Mining Project: Advancing Exposure Monitoring for Airborne Particulates in Mining

Principal Investigator
Start Date 10/1/2017

To design, validate, and promote the use of advancements in monitoring the exposure of miners to respirable dust, respirable crystalline silica, and diesel particulate matter.

Topic Area

Research Summary

Overexposure to respirable crystalline silica (RCS) can lead to the development of silicosis, which is a disabling, irreversible, and potentially fatal lung disease. The U.S. Mine Safety and Health Administration (MSHA) has an RCS permissible exposure limit (PEL) of 100 µg/m3, and the NIOSH recommended exposure limit (REL) is 50 µg/m3. Based on MSHA data, the percentage of samples from 2013 to 2015 that exceeded the PEL were 10%, 6%, and 5% for samples collected in metal, sand and gravel, and coal mines, respectively. In the same commodities, the percentage of samples that exceeded the REL were 23%, 19%, and 15%. Around 3,000 samples are collected by MSHA every year both in metal/nonmetal mines and in coal mines. In addition, the silica content in respirable dust has been found to be extremely variable in almost every mining commodity.

One of the most significant hurdles in controlling exposure to crystalline silica in the mine environment is the inability to rapidly assess exposure. Using current analysis techniques, it may be weeks before results are obtained. This time lag makes it nearly impossible for the miner to associate specific work practices or mining conditions to high exposures, preventing the application of mitigation techniques or administrative controls before overexposures occur.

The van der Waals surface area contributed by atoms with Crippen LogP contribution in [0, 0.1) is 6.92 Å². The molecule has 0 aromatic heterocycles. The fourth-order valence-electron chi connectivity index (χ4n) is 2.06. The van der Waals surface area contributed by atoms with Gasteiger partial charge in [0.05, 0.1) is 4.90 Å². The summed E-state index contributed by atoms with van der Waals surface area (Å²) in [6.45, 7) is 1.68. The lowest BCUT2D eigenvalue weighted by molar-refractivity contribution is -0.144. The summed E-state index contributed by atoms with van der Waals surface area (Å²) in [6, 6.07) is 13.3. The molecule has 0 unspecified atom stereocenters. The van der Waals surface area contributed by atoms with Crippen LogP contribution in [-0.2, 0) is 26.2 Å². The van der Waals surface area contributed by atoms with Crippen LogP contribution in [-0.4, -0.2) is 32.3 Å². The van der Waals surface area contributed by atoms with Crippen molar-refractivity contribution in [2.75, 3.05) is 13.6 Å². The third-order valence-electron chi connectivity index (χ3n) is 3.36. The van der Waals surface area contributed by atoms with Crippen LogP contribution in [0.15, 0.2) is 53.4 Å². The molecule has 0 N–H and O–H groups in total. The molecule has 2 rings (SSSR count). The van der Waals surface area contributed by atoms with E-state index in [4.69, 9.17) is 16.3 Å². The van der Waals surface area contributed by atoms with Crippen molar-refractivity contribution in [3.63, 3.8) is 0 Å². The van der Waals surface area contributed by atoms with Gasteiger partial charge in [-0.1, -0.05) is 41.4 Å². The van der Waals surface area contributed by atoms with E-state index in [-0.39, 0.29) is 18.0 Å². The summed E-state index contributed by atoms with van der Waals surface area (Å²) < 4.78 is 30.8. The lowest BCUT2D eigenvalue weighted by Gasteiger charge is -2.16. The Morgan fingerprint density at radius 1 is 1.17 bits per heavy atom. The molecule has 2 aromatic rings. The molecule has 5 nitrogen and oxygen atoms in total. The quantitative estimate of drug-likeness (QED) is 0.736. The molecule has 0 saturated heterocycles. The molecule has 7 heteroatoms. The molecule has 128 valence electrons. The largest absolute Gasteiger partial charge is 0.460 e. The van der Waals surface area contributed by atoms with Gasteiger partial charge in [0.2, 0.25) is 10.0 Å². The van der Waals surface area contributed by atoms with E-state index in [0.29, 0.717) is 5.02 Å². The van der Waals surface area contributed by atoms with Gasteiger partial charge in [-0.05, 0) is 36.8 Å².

To address this problem, one focus of this project will be to optimize and facilitate the implementation of a novel, field-based respirable crystalline silica monitoring approach for assessing end-of-shift exposure to empower health and safety staff and miners to avoid or mitigate high crystalline silica levels in the mine environment. This method has been preliminarily developed in a previous Mining Program project, Monitoring and Control of Airborne Toxic Substances in Mining. In the current project, the implementation of the new monitoring approach will be improved and tested in a new effort to use advanced monitoring techniques to identify and develop effective control technologies and workplace practices.


New dust sampling cassette (after use) developed by a manufacturer in collaboration with NIOSH. This cassette facilitates the analysis of dust on the filter and is optimized for the field-based silica monitoring approach. Photo by NIOSH.

One anticipated outcome of this project is the adoption of the field-based silica monitoring approach by health and safety professionals in the mining industry in both coal and metal/nonmetal. That adoption is now facilitated by a new dedicated beta version software developed by NIOSH called Field Analysis of Silica Tool (FAST). The FAST software includes algorithms optimized for the silica analysis of samples collected in coal mines. The approach and software can also be used in other mining environments, creating ore-specific quantification models. The project team is continuing to work on the development of the analytical monitoring approach which will ultimately be submitted for consideration as a new NIOSH analytical method. The project team has also collaborated with a manufacturer on the creation of a new dust sampling cassette, specifically designed for the field-based silica monitoring approach and now commercially available.